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Z. A. Karcioglu, B. G. Haik; Comparison of Cytopathologic and Histopathologic Diagnoses in Orbital Mass Lesions. Invest. Ophthalmol. Vis. Sci. 2007;48(13):3581.
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Immediately after the surgical excision of the orbital tumor the tissue fragment was placed onto a sterile towel away from the surgical field, stabilized under the hand of the surgeon and biopsied with a 1 inch, 25 gauge needle attached to a10 ml disposable plastic syringe; at least 3 passes were made into each specimen. The needle was flushed with Hank’s solution repeatedly and the sample was processed for a Cytospin® preparation for cytopathologic examination. After the excised specimens were processed for histology with the employment of H & E sections and other essential stains and studies, the cytopathologic diagnoses were compared with the final histopathologic diagnoses.
Out of 88 patients collected in 7 years in university referral practice setting, seven cases were excluded from the study because of various technical reasons and artifacts, leaving 81 histopathologic and cytopathologic diagnoses to be compared. In 58/81 cases the cytopathologic and histopathologic diagnoses were correlated. Compared with histopathologic diagnosis cytopathologic diagnosis had a sensitivity of 58.3 %, specificity of 100%. In tumor patients, the cytopathologic diagnoses correlated with the histopathologic diagnoses in 14/14 and 7/25 cases of metastatic/secondary and primary orbital malignancies respectively. In mass forming inflammatory lesions the cytopathologic diagnoses were matched with the histopathologic diagnoses in 10/10 biopsies.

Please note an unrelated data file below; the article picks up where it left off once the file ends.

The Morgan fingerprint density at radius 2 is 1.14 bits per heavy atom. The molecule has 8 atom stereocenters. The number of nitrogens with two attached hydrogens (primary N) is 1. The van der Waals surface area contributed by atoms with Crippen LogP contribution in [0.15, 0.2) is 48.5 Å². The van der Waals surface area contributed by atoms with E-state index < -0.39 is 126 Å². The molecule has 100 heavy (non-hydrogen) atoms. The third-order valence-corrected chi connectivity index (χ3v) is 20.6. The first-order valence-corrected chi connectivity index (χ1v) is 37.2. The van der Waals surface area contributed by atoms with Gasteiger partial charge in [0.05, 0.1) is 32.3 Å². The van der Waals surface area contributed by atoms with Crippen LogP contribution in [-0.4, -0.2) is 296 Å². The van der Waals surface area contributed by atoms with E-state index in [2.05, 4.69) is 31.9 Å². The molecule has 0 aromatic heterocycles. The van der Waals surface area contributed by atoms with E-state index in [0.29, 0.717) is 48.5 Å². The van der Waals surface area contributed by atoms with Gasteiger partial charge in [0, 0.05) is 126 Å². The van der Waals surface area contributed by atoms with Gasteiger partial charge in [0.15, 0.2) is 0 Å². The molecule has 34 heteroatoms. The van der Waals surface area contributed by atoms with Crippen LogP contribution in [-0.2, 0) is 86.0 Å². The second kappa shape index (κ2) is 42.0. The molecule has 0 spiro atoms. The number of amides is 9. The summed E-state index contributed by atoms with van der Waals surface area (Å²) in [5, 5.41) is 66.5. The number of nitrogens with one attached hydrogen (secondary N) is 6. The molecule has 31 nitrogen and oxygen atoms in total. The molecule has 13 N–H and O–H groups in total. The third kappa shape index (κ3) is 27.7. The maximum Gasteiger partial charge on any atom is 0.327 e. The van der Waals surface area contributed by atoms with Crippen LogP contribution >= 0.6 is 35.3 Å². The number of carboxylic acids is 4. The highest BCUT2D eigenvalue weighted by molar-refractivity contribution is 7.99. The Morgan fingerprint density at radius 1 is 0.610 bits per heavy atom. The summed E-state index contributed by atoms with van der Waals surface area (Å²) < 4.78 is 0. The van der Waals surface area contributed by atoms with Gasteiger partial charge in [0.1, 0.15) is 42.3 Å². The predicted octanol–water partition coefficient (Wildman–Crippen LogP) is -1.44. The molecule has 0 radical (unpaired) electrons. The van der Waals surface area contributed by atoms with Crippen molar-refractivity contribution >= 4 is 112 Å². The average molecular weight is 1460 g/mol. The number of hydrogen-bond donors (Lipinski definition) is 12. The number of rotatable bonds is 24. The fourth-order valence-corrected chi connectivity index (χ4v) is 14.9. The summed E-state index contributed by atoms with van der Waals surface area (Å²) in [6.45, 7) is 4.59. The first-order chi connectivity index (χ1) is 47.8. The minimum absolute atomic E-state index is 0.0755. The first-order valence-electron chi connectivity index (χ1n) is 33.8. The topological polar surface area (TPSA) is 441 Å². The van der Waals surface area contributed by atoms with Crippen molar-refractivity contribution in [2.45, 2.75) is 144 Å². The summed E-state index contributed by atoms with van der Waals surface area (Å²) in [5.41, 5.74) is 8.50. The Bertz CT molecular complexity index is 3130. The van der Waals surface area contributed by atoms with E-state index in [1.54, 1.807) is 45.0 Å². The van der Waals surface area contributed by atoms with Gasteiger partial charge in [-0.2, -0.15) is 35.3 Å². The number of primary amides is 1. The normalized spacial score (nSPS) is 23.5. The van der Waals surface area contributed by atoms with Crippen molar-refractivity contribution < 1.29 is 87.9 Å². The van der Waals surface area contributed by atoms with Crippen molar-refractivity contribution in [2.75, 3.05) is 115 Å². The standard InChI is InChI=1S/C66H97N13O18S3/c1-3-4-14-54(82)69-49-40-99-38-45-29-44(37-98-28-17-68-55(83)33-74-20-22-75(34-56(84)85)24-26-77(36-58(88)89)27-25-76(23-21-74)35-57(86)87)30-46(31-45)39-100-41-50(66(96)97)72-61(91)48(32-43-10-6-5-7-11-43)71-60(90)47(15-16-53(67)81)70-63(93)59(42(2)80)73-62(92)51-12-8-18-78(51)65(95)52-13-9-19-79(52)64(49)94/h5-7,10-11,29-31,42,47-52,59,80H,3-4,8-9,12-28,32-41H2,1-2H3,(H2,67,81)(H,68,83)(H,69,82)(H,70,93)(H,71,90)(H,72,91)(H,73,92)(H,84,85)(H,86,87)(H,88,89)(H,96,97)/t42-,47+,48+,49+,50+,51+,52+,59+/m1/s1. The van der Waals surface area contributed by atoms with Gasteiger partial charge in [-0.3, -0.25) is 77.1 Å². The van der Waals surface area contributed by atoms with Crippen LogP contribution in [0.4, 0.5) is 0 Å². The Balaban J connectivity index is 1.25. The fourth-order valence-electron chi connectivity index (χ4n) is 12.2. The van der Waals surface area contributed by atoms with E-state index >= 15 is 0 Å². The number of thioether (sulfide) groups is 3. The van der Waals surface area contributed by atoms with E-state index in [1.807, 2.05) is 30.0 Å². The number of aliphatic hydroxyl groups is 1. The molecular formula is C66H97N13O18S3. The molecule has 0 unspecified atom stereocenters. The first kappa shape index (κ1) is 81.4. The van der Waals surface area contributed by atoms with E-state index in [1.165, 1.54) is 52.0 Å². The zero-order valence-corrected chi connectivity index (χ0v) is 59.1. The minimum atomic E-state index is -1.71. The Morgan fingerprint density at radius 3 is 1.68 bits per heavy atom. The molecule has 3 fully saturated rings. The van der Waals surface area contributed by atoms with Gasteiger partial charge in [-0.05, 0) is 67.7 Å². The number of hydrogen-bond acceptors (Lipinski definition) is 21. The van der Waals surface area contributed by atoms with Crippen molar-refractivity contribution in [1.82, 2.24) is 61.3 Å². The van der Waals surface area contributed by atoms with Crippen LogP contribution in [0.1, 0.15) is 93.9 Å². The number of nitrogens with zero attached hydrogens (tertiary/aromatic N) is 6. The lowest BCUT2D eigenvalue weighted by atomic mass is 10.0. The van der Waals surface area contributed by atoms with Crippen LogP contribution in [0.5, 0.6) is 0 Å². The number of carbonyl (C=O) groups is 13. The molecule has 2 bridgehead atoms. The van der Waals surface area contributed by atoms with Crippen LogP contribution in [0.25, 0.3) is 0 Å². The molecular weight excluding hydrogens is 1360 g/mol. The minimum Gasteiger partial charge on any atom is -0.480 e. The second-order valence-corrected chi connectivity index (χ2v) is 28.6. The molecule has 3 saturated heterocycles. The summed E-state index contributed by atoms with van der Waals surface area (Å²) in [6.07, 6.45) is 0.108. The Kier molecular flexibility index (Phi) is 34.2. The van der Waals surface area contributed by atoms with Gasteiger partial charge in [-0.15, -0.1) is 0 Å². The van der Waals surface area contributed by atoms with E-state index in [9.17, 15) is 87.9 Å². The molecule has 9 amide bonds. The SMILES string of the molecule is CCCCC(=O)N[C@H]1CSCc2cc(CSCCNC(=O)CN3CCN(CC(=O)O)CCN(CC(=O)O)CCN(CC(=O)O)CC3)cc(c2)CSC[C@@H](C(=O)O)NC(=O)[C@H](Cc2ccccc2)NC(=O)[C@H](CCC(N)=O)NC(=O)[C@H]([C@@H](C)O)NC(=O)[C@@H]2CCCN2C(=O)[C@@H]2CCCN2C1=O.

Even when the sampling error is totally eliminated with an in vitro OFNAB technique of orbital mass lesions the cytopathologic diagnoses were inconclusive or not matching to histopathologic diagnoses in 23 of 81 cases.
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